11 Nov 2021
Are CIOs ready to ride the waves of post-Covid change to the very top?
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They saved the day when lockdown changed the way we work, so could that prominence be the start of CIOs becoming even more influential in the boardroom?
The pandemic left no role unscathed by its impact. It was the greatest and fastest moving global crisis to ever confront business. But beyond how leaders had to react, adapt and learn, for many it changed their very roles. And no more so than the CIO.
Their role today is different in several dimensions. And promises a lot more.
In the words of the Wall Street Journal, “The Covid-19 pandemic has supercharged the role of chief information officers, accelerating a shift from backroom technicians to front-office decisionmakers, as companies’ operations are increasingly shaped by technology.” Suddenly, instead of presenting to the board a few times a year, they were there every week.
Change at speed
That change in relative importance and visibility began in the midst of the pandemic. CIOs were key to answering some very important questions. How do you quickly respond to the pandemic? How do you help people shelter at home, but still be able to work? What kind of infrastructure will allow us to work from different locations? Without CIOs, there would have been no work.
But of course, the questions do not stop there, there is the matter of how do you go forward and adapt? Forrester predicts that “remote work is here to stay — the number of remote workers at the end of 2021 will be 3x pre-pandemic levels.”
With work culture and employee experience forever changed, CIOs will be challenged to create new experiences in both the real and virtual worlds so that new talent is attracted, and existing talent stays thanks to a great employee experience.
CIOs had a major hand in reconfiguring supply chains, speeding up production automation, moving customer touchpoints online, reviewing and strengthening security, risk and governance, as the move to online opened up new vulnerabilities for hackers. Nor could they ignore their day job, namely the transformation programmes that were investing in high-value areas such as cloud, automation and AI.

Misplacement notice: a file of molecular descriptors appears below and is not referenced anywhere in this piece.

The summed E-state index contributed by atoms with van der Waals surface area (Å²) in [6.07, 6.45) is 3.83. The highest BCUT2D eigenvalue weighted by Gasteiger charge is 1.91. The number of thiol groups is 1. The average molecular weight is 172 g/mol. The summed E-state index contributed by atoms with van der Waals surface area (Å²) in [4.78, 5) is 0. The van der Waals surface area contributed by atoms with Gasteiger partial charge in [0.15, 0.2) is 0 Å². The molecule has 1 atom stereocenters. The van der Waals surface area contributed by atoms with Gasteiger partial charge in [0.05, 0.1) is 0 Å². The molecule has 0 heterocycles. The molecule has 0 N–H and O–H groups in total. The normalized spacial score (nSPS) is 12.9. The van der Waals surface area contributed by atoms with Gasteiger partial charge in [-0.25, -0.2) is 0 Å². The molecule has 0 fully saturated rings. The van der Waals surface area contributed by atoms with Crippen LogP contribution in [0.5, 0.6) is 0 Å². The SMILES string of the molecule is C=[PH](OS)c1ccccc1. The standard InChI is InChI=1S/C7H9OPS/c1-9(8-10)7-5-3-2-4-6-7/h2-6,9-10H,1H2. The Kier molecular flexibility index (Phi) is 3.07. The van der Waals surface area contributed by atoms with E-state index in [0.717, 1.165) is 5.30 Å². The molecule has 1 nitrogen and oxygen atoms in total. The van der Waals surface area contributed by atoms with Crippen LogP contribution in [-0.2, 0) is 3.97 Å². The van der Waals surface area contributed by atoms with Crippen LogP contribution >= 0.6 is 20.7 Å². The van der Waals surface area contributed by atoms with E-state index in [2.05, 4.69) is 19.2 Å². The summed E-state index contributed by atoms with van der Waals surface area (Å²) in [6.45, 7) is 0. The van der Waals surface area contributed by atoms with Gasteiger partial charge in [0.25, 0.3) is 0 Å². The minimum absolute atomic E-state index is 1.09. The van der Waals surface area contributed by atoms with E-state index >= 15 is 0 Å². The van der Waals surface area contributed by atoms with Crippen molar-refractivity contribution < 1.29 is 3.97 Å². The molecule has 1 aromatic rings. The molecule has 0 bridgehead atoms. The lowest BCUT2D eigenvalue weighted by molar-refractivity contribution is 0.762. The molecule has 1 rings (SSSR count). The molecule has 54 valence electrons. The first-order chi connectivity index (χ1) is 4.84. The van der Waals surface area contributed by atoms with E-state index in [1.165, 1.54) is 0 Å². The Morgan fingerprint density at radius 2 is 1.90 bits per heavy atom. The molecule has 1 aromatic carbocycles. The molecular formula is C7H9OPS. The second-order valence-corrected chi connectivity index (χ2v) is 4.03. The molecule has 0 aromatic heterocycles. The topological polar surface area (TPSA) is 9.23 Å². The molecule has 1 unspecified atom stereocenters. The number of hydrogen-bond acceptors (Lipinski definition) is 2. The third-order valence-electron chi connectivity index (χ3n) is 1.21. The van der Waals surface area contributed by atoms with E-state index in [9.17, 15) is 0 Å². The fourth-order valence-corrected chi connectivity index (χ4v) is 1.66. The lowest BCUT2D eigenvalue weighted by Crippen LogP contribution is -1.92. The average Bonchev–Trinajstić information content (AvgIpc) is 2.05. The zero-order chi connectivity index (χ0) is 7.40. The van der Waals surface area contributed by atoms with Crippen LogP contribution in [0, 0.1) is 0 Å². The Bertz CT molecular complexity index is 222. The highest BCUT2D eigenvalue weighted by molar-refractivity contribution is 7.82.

At the heart of it all
All this has accelerated the CIOs journey closer to the heart of business strategy. It has reinforced what most CEOs and boards have realized: digital cannot be separated from business objectives.
Every company is a technology company. Some just do not know it yet.
Genpact's Sanjay Srivastava sees a critical step-change happening. In an interview with TechTarget, he explained that CIOs used to be about delivering value. A really important function, of course.
But the new role of the CIO is co-innovator, co-creating the new business model.
This new vision of the CIO will affect everything - skills, objectives for your organization and, quite naturally, the talent you hire. And this new-model CIO is what corporations and boards are looking for.
New demands for CIO and organizations
Taking a central position will demand several things of both the new CIO and the organization.
Firstly, CIOs will need to be multilingual, as fluent in concepts of business as they are in the language of technology. And not just them, we must ensure that other ‘non-technicals’ are up-to-speed on the fundamentals of cloud, automation, AI, and so forth.
This will only happen, Sanjay explained, in a culture of focused and intense learning.
If we accept that understanding that what you know today is most likely not what you need for the future, a company’s DNA should be rich in curiosity, humility, and a desire for a constant state of learning.
CIO to CEO?
Does this all sound like the CIO is really the model CEO of the future? That has been said more than once. CEOs and CIOs are already highly-aligned and expect technology leaders to take a prominent role in shaping business strategy in the next three to five years, according to a Deloitte survey.
In that research, high performing companies were twice as likely to have the CEO and CIO aligned to call technology “very important across all measured strategic goals,” than in low performing companies.
Perhaps with such alignment between the CEO and CIO role, more companies will recognize that CIOs make potentially great CEOs.
Importantly, through the pandemic CIOs have had to demonstrate that they do understand the people side of the business. Precisely because they have had to drive (and often transform the business to accommodate) remote working solutions.
Once again, the pandemic has not only brought a new challenge, but for the CIO that has also opened up a potential new pathway to the top.
If you want to discuss these issues and how they affect your organization, or perhaps want advice on your own career trajectory, please get in touch.